On Thursday, August 1, 2019, New Jersey became the eighth jurisdiction (seven states and the District of Columbia) to provide a means for terminally ill, capable adults to end their lives at a time of their choosing. The Medical Aid in Dying for the Terminally Ill Act, N.J.S.A. § 26:16-1-26:16-20 (the “Act”), makes clear that it does not authorize assisted suicide, euthanasia, or any form of mercy killing. It also does not permit a legal guardian, health care representative or any other third party to request the medication, unless specifically requested to do so by the patient. The Act authorizes terminal patients of sound mind to request and obtain a lethal prescription for medication to self-administer for the purpose of hastening their own death.
The Legislature declared that this Act follows New Jersey’s long established acknowledgment of each person’s fundamental right to make health care decisions and to choose or refuse or withdraw life prolonging medical treatments and procedures. The law affirms the right of a qualified terminally ill individual to obtain and self-administer medication to bring about his or her own death. A qualified individual under the Act is (1) a resident of the State of New Jersey, (2) terminally ill (with a life expectancy of six months or less), (3) capable of making healthcare decisions (the patient has legal capacity as determined by attending and consulting physicians perhaps including, a mental healthcare professional), (4) acting voluntarily, (5) making an informed decision after being advised of his/her diagnosis, prognosis, potential risks of self-administering the medication, probable result of the medication and feasible alternatives including concurrent or additional treatment, palliative care, comfort care, hospice care and pain control. The attending physician must refer the matter to a consulting physician who must provide a second opinion on capacity and prognosis. The physician may also choose to refer the patient to a mental health care professional. Attending physicians are instructed to recommend to their patient that the patient notify the patient’s next-of-kin of his/her request for the medication. However, understanding the Act’s goal of supporting each individual to unilaterally choose his/her own medical care, the patient’s request may not be denied if he/she decides not to inform his/her family. Again, the patient’s autonomy and right to self-determination is paramount.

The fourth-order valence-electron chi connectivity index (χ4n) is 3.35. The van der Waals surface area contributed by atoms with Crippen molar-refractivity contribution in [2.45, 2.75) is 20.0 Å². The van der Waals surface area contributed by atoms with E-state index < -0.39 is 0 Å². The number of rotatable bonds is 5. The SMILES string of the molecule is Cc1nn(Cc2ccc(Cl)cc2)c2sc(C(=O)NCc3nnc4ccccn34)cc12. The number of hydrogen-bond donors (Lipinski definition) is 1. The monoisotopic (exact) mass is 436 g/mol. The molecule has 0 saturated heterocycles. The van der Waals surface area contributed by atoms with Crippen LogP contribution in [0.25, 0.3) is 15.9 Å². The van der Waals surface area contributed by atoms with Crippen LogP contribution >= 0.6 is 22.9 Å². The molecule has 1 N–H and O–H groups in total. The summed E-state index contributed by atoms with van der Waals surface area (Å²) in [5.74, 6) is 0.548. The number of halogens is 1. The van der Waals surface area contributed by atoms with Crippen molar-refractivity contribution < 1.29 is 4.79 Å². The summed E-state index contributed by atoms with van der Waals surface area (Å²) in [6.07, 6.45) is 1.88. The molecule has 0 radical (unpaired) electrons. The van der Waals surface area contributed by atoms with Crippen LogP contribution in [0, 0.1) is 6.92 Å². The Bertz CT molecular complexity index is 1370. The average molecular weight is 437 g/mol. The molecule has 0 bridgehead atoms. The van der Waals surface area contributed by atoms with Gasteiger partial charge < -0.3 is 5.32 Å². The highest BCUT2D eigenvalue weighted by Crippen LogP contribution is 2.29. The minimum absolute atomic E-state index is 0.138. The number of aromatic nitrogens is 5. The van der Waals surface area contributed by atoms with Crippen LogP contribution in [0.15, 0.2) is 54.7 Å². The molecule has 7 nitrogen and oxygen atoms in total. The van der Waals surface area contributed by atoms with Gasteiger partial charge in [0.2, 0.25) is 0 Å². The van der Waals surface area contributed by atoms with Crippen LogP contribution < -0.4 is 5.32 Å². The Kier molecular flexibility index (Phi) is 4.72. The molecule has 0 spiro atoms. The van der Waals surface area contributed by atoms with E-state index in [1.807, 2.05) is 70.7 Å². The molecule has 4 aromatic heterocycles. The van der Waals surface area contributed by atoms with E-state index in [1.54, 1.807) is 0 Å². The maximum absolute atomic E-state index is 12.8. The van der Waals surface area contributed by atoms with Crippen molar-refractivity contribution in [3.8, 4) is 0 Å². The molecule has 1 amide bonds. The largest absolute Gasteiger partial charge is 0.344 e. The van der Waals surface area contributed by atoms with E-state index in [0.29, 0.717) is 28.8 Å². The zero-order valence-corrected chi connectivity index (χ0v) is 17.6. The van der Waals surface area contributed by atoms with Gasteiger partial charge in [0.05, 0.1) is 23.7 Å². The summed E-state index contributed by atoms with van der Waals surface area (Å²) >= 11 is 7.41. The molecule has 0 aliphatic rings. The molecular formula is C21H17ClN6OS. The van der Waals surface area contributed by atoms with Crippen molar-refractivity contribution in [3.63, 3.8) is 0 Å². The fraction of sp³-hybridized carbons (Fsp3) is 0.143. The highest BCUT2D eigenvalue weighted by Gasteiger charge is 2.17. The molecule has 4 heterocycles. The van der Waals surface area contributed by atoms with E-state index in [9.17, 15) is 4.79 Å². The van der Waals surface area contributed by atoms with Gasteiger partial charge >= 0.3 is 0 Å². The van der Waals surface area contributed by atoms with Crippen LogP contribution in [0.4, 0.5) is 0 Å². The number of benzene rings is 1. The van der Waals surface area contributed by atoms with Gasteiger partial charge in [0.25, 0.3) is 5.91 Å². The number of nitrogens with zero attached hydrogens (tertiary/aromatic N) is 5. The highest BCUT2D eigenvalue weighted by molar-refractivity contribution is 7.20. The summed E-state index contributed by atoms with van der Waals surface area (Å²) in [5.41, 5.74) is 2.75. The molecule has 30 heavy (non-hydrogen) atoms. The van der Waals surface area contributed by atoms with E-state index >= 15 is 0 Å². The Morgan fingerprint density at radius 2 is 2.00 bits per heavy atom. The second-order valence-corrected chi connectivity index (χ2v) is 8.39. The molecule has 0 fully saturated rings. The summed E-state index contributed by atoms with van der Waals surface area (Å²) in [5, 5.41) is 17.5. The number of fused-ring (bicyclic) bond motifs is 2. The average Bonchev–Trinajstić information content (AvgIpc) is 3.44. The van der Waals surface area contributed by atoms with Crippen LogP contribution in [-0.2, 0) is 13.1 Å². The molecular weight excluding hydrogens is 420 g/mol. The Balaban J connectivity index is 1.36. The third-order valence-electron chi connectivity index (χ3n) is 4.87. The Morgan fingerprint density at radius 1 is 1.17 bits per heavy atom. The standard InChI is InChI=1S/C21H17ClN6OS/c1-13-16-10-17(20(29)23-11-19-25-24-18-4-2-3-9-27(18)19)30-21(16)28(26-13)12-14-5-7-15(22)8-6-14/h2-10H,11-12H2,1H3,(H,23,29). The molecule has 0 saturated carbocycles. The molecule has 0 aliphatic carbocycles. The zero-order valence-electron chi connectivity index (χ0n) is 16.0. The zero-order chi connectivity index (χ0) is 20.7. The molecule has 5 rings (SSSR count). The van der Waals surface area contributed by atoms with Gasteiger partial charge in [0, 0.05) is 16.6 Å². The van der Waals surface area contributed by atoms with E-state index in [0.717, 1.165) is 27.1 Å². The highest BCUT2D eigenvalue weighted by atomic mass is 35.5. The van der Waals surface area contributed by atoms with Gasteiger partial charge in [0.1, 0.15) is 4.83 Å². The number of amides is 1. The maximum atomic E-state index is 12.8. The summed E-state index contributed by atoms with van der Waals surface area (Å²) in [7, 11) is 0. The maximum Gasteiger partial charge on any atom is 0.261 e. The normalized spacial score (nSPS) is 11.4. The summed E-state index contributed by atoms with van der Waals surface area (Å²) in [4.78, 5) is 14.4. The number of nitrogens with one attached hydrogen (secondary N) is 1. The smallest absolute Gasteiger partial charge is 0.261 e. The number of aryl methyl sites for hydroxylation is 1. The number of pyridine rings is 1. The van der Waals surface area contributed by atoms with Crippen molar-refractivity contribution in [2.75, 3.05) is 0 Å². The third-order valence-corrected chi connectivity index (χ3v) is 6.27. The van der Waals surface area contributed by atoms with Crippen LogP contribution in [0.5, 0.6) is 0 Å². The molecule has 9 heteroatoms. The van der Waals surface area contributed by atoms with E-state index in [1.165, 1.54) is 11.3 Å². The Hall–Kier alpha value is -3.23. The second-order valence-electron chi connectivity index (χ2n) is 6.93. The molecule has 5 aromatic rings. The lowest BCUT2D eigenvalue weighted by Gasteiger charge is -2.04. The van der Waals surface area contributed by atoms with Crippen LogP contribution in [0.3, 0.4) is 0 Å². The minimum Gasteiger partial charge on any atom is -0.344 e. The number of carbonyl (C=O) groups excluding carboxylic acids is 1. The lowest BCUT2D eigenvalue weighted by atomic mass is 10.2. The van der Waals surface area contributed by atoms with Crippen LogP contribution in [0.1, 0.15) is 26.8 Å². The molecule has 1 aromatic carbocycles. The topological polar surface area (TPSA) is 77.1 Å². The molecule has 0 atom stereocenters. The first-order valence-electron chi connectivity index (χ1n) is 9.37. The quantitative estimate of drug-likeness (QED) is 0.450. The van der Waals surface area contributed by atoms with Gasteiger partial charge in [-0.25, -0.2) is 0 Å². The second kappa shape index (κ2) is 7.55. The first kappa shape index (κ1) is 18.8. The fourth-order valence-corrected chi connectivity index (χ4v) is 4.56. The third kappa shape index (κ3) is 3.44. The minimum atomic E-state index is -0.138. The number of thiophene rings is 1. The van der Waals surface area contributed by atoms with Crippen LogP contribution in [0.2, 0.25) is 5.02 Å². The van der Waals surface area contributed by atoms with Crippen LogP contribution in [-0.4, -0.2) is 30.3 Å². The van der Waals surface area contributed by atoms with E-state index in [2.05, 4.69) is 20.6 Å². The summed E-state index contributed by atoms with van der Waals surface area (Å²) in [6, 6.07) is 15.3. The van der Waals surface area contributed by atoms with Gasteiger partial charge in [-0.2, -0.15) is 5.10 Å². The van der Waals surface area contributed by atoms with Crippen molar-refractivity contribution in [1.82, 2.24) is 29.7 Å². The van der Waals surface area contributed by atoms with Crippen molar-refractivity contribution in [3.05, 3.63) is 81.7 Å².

The Act sets forth with specificity the multi-step procedure that terminal patients can follow to legally request a prescription for medication intended to bring on death quickly. The patient must make a written request, to be witnessed by two adults. The patient also must make two (2) oral requests to his/her attending physician, which must be at minimum 15 days apart. The request for this medication may be rescinded at any time; in fact, when the patient makes his/her second oral request, the physician must offer the patient an opportunity to withdraw the request for the medication. This multi-step process is intended to ensure that the process is voluntary on the part of the patient and the medical providers, and to avoid the risk of abuse of vulnerable people including the depressed, mentally compromised or otherwise incapable individuals.
Concern has been raised about "Aid in Dying" laws being in contradiction to physicians’ medical ethics, which do not permit physicians to participate in terminating human life. Under the Act, participation by individual health care professionals and medical facilities must be entirely voluntary. Neither is required to participate in the "Aid in Dying" process. If a facility has existing policies and procedures that are contrary to the Act, the facility may notify its patients that it will not participate. Medical professionals working at facilities that “opt-out” cannot be compelled to participate, and will not face enforcement from the State. If a health care provider is unwilling or unable to comply with a patient’s Aid in Dying request, the professional’s only obligation is to make available the individual’s medical records to another professional.
For terminally ill New Jersey residents, the Act provides another legal, medical choice as they face their future on their own terms.
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Mary Joan S. Kennedy is an estate planning, estate administration and elder law attorney based in New Jersey. She primarily represents her clients in Morris, Essex and Union Counties. Mary Joan is a resident of Madison, NJ.